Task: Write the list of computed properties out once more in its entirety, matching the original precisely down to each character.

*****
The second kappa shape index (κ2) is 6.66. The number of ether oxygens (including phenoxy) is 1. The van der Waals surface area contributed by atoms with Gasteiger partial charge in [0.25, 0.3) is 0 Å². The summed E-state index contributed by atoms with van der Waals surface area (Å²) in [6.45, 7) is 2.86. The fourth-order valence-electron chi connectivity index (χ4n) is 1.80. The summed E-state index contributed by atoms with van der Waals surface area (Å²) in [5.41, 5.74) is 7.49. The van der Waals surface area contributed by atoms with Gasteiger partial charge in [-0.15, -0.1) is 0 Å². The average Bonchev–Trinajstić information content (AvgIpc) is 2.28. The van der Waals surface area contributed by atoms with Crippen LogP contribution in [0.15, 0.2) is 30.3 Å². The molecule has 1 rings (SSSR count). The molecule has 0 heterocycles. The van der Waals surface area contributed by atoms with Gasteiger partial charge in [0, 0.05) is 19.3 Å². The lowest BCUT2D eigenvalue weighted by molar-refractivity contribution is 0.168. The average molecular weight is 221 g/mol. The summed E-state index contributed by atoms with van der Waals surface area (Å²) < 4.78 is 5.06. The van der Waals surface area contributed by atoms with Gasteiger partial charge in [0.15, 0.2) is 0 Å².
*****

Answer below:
The second kappa shape index (κ2) is 6.66. The number of ether oxygens (including phenoxy) is 1. The van der Waals surface area contributed by atoms with Gasteiger partial charge in [0.25, 0.3) is 0 Å². The summed E-state index contributed by atoms with van der Waals surface area (Å²) in [6.45, 7) is 2.86. The fourth-order valence-electron chi connectivity index (χ4n) is 1.80. The summed E-state index contributed by atoms with van der Waals surface area (Å²) in [5.41, 5.74) is 7.49. The van der Waals surface area contributed by atoms with Gasteiger partial charge in [-0.15, -0.1) is 0 Å². The average Bonchev–Trinajstić information content (AvgIpc) is 2.28. The van der Waals surface area contributed by atoms with Crippen LogP contribution in [0.15, 0.2) is 30.3 Å². The molecule has 1 rings (SSSR count). The molecule has 0 heterocycles. The van der Waals surface area contributed by atoms with Gasteiger partial charge in [0, 0.05) is 19.3 Å². The lowest BCUT2D eigenvalue weighted by molar-refractivity contribution is 0.168. The average molecular weight is 221 g/mol. The summed E-state index contributed by atoms with van der Waals surface area (Å²) < 4.78 is 5.06. The van der Waals surface area contributed by atoms with Gasteiger partial charge in [0.15, 0.2) is 0 Å².